by Mike Andrew -
SGN Staff Writer
Argentina's House of Deputies passed a historic marriage equality bill on May 5 following 11 hours of debate on the House floor.
The bill includes both the right to marry and the right to adopt children. The adoption provision was especially controversial.
The vote was 125-109, with Socialists and smaller leftist parties joining the supporters of President Cristina Fernandez de Kirchner to pass the measure.
Party leaders instructed their members to "vote their conscience" rather than the party line earlier in the day. Most leftist members were already on record in support of marriage equality, however.
Some right-wing lawmakers also supported the bill, but most of the Peronists - followers of the late dictator Juan Peron - voted against the measure.
Marriage equality supporters displayed a huge banner from the visitors' gallery which said mockingly, "Putos Peronistas" ("Peronist Fags").
After the vote, supporters of the measure erupted in cheers and unfurled rainbow flags down the side walls of the legislative hall. Outside, small groups of supporters gathered to watch the proceedings on a live feed, or to follow the debate on Twitter.
"Love isn't owned by heterosexuals," said Deputy Felipe Sola, who backed the bill. "If we're all equal before the law, why do we want to give a different name to unions between same-sex couples?"
Maria Rachid, director of The Argentinian LGBT Federation (FALGBT), told Argentine TV reporters that it was the first time a national legislature had voted in favor of same-sex marriage in Latin America.
Mexico City's legislature passed a marriage equality bill December 21, 2009, but that law only applies to the Federal District surrounding Mexico City, not to the whole country. The Mexican law also does not address adoptions.
Alex Freyre and Nino Di Bello, the first same-sex couple to be married in Argentina, were on the House floor observing the debate. They were married last December, but a court subsequently annulled their marriage.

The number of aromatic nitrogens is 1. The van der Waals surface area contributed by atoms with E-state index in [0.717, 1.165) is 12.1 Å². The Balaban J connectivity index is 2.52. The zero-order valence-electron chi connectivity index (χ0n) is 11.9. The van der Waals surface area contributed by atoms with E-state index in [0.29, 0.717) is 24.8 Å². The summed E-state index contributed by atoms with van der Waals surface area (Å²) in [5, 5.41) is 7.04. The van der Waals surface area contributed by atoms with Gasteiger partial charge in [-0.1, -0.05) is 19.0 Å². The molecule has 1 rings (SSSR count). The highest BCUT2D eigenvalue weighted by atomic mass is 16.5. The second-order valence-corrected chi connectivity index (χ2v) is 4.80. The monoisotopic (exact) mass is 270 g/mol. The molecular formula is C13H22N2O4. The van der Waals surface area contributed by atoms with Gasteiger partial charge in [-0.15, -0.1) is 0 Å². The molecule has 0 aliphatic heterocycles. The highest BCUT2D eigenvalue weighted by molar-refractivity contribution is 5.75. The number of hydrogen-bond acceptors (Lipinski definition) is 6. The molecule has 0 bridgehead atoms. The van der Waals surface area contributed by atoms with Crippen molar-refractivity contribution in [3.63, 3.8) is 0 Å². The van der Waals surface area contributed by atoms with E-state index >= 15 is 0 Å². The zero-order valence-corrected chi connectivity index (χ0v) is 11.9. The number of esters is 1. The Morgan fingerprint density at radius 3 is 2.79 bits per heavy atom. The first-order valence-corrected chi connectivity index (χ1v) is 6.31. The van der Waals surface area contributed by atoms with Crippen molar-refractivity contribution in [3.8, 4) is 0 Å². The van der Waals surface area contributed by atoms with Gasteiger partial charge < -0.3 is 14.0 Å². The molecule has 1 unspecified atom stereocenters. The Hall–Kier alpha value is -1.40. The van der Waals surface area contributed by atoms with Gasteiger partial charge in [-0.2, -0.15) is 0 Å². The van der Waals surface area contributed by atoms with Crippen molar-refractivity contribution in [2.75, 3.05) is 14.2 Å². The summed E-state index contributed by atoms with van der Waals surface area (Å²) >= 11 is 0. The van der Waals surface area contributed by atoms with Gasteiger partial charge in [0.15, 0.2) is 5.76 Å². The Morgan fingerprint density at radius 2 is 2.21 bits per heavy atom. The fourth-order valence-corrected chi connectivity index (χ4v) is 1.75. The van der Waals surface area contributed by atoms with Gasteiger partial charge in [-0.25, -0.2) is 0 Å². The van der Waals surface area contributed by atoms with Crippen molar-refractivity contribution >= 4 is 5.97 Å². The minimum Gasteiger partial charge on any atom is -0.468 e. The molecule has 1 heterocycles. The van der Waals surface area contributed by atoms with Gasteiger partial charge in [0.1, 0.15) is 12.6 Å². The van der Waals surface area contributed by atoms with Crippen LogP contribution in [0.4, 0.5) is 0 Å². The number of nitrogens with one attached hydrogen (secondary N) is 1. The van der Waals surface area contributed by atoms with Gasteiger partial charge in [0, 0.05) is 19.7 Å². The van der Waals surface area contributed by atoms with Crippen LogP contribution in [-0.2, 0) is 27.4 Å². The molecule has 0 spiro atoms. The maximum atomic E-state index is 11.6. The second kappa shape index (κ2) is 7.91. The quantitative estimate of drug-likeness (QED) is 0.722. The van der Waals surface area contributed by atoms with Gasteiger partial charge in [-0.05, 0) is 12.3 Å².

Four Gay couples and one Lesbian couple have been married in Argentina, but only two of the marriages remain legally valid.
The Argentine Supreme Court has agreed to hear arguments on the legality of same-sex marriages, but it is widely assumed that the justices would prefer to have Argentina's Congress act first.
The bill now goes to the Argentine Senate, which is considered more conservative than the House of Deputies.
The FALGBT's Rachid said she does not expect the Senate to reject the measure.
"We've talked to the heads of the political blocs [in the Senate] and the majority are in favor of this, so we think we could get a favorable vote in the Senate as well," she said.
If the law is passed in the Senate, Argentina would be the first country in predominantly Roman Catholic Latin America to allow same-sex marriages. Neighboring Uruguay grants extensive rights, including adoptions, to same-sex couples in civil unions but does not allow them to marry.
Roman Catholic leaders have denounced same-sex marriage as "perverse" and immoral, but the marriage bill has not sparked much public controversy in Argentina. Buenos Aires, Argentina's capital, is a cosmopolitan and Gay-friendly city with many hotels, nightclubs, and shops catering to Gay tourists.
Share on Facebook
Share on Delicious
Share on StumbleUpon!